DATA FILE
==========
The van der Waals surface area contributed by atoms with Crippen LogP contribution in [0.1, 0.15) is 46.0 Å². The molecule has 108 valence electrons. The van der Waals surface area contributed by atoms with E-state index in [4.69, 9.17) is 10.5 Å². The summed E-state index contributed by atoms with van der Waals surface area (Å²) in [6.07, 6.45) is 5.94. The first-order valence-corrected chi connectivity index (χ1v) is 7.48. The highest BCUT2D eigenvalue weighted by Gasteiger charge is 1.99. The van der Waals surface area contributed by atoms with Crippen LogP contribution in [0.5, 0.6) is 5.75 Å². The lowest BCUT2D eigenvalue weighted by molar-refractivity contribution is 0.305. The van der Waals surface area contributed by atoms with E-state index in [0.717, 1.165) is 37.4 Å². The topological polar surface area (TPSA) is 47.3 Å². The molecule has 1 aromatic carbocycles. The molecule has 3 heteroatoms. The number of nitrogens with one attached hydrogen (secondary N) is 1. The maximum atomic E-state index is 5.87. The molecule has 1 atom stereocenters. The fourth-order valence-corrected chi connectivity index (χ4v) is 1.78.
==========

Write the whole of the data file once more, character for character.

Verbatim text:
The van der Waals surface area contributed by atoms with Crippen LogP contribution in [0.1, 0.15) is 46.0 Å². The molecule has 108 valence electrons. The van der Waals surface area contributed by atoms with E-state index in [4.69, 9.17) is 10.5 Å². The summed E-state index contributed by atoms with van der Waals surface area (Å²) in [6.07, 6.45) is 5.94. The first-order valence-corrected chi connectivity index (χ1v) is 7.48. The highest BCUT2D eigenvalue weighted by Gasteiger charge is 1.99. The van der Waals surface area contributed by atoms with Crippen LogP contribution in [0.5, 0.6) is 5.75 Å². The lowest BCUT2D eigenvalue weighted by molar-refractivity contribution is 0.305. The van der Waals surface area contributed by atoms with E-state index in [0.717, 1.165) is 37.4 Å². The topological polar surface area (TPSA) is 47.3 Å². The molecule has 1 aromatic carbocycles. The molecule has 3 heteroatoms. The number of nitrogens with one attached hydrogen (secondary N) is 1. The maximum atomic E-state index is 5.87. The molecule has 1 atom stereocenters. The fourth-order valence-corrected chi connectivity index (χ4v) is 1.78.